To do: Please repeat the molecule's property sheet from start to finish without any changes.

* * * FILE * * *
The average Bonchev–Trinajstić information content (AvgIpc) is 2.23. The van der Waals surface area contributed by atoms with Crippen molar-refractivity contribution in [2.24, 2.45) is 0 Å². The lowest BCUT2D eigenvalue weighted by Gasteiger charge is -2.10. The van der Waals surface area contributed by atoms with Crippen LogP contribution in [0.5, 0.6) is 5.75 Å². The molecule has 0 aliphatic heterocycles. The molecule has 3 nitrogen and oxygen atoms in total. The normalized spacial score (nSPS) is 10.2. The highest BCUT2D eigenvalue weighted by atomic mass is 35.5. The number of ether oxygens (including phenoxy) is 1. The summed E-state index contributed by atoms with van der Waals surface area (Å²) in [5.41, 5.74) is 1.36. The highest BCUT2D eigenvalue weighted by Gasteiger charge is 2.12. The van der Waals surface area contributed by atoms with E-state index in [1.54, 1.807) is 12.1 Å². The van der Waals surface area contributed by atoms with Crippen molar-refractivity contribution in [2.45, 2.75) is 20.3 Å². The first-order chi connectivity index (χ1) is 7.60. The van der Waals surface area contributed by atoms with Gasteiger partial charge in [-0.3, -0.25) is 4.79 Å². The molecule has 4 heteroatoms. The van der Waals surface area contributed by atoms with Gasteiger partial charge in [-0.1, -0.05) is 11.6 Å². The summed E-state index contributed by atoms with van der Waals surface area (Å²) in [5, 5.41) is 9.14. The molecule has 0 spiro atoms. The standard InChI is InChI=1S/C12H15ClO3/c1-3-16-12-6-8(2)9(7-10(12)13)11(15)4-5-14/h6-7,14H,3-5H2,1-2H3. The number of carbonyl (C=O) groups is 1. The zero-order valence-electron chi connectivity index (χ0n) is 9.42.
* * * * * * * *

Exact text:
The average Bonchev–Trinajstić information content (AvgIpc) is 2.23. The van der Waals surface area contributed by atoms with Crippen molar-refractivity contribution in [2.24, 2.45) is 0 Å². The lowest BCUT2D eigenvalue weighted by Gasteiger charge is -2.10. The van der Waals surface area contributed by atoms with Crippen LogP contribution in [0.5, 0.6) is 5.75 Å². The molecule has 0 aliphatic heterocycles. The molecule has 3 nitrogen and oxygen atoms in total. The normalized spacial score (nSPS) is 10.2. The highest BCUT2D eigenvalue weighted by atomic mass is 35.5. The number of ether oxygens (including phenoxy) is 1. The summed E-state index contributed by atoms with van der Waals surface area (Å²) in [5.41, 5.74) is 1.36. The highest BCUT2D eigenvalue weighted by Gasteiger charge is 2.12. The van der Waals surface area contributed by atoms with E-state index in [1.54, 1.807) is 12.1 Å². The van der Waals surface area contributed by atoms with Crippen molar-refractivity contribution in [2.45, 2.75) is 20.3 Å². The first-order chi connectivity index (χ1) is 7.60. The van der Waals surface area contributed by atoms with Gasteiger partial charge in [-0.3, -0.25) is 4.79 Å². The molecule has 4 heteroatoms. The van der Waals surface area contributed by atoms with Gasteiger partial charge in [-0.1, -0.05) is 11.6 Å². The summed E-state index contributed by atoms with van der Waals surface area (Å²) in [5, 5.41) is 9.14. The molecule has 0 spiro atoms. The standard InChI is InChI=1S/C12H15ClO3/c1-3-16-12-6-8(2)9(7-10(12)13)11(15)4-5-14/h6-7,14H,3-5H2,1-2H3. The number of carbonyl (C=O) groups is 1. The zero-order valence-electron chi connectivity index (χ0n) is 9.42.